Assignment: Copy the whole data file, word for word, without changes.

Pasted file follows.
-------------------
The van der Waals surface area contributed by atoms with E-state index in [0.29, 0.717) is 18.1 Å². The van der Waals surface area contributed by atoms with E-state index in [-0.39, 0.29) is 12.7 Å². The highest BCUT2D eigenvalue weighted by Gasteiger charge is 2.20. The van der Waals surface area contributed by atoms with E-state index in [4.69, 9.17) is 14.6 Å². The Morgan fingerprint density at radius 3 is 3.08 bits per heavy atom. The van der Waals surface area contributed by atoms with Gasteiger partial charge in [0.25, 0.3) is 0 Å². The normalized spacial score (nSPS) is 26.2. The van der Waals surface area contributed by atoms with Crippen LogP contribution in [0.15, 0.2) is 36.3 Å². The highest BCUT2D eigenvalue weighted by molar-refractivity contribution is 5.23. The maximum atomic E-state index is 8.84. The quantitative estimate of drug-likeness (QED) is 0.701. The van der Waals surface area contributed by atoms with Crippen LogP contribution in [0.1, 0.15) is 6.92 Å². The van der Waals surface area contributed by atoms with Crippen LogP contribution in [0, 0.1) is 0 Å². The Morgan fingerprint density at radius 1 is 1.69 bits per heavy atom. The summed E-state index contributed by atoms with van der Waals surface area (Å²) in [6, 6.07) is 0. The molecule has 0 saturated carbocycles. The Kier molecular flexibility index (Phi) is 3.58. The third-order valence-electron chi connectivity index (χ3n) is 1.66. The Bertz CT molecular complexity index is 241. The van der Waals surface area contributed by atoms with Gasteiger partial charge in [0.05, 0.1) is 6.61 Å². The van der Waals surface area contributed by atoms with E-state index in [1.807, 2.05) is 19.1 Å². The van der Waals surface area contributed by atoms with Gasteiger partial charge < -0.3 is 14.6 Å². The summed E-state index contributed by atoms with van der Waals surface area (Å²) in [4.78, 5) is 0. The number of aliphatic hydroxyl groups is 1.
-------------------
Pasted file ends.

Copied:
The van der Waals surface area contributed by atoms with E-state index in [0.29, 0.717) is 18.1 Å². The van der Waals surface area contributed by atoms with E-state index in [-0.39, 0.29) is 12.7 Å². The highest BCUT2D eigenvalue weighted by Gasteiger charge is 2.20. The van der Waals surface area contributed by atoms with E-state index in [4.69, 9.17) is 14.6 Å². The Morgan fingerprint density at radius 3 is 3.08 bits per heavy atom. The van der Waals surface area contributed by atoms with Gasteiger partial charge in [0.25, 0.3) is 0 Å². The normalized spacial score (nSPS) is 26.2. The van der Waals surface area contributed by atoms with Crippen LogP contribution in [0.15, 0.2) is 36.3 Å². The highest BCUT2D eigenvalue weighted by molar-refractivity contribution is 5.23. The maximum atomic E-state index is 8.84. The quantitative estimate of drug-likeness (QED) is 0.701. The van der Waals surface area contributed by atoms with Crippen LogP contribution in [0.1, 0.15) is 6.92 Å². The van der Waals surface area contributed by atoms with Crippen LogP contribution in [0, 0.1) is 0 Å². The Morgan fingerprint density at radius 1 is 1.69 bits per heavy atom. The summed E-state index contributed by atoms with van der Waals surface area (Å²) in [6, 6.07) is 0. The molecule has 0 saturated carbocycles. The Kier molecular flexibility index (Phi) is 3.58. The third-order valence-electron chi connectivity index (χ3n) is 1.66. The Bertz CT molecular complexity index is 241. The van der Waals surface area contributed by atoms with Gasteiger partial charge in [0.05, 0.1) is 6.61 Å². The van der Waals surface area contributed by atoms with E-state index in [1.807, 2.05) is 19.1 Å². The van der Waals surface area contributed by atoms with Gasteiger partial charge < -0.3 is 14.6 Å². The summed E-state index contributed by atoms with van der Waals surface area (Å²) in [4.78, 5) is 0. The number of aliphatic hydroxyl groups is 1.